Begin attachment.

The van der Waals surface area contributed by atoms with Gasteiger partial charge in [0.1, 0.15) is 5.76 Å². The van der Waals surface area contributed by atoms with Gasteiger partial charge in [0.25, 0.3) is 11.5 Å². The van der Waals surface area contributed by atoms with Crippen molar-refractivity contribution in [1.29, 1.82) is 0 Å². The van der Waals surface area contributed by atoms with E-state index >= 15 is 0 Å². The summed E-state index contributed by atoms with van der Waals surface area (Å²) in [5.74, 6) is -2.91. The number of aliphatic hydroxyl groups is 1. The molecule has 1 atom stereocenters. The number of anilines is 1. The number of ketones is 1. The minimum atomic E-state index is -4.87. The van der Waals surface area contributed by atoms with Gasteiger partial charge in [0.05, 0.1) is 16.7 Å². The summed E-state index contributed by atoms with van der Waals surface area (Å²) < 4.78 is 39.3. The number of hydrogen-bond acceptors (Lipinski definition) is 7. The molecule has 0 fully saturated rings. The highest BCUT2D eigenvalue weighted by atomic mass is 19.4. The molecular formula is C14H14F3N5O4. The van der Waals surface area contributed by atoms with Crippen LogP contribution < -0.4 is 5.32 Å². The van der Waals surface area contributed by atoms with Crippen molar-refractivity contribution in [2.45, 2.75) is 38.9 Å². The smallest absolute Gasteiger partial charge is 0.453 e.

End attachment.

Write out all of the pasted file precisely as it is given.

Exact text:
The van der Waals surface area contributed by atoms with Gasteiger partial charge in [0.1, 0.15) is 5.76 Å². The van der Waals surface area contributed by atoms with Gasteiger partial charge in [0.25, 0.3) is 11.5 Å². The van der Waals surface area contributed by atoms with Crippen molar-refractivity contribution in [1.29, 1.82) is 0 Å². The van der Waals surface area contributed by atoms with E-state index >= 15 is 0 Å². The summed E-state index contributed by atoms with van der Waals surface area (Å²) in [5.74, 6) is -2.91. The number of aliphatic hydroxyl groups is 1. The molecule has 1 atom stereocenters. The number of anilines is 1. The number of ketones is 1. The minimum atomic E-state index is -4.87. The van der Waals surface area contributed by atoms with Gasteiger partial charge in [0.05, 0.1) is 16.7 Å². The summed E-state index contributed by atoms with van der Waals surface area (Å²) < 4.78 is 39.3. The number of hydrogen-bond acceptors (Lipinski definition) is 7. The molecule has 0 fully saturated rings. The highest BCUT2D eigenvalue weighted by atomic mass is 19.4. The molecular formula is C14H14F3N5O4. The van der Waals surface area contributed by atoms with Crippen LogP contribution < -0.4 is 5.32 Å². The van der Waals surface area contributed by atoms with Crippen molar-refractivity contribution in [2.45, 2.75) is 38.9 Å². The smallest absolute Gasteiger partial charge is 0.453 e.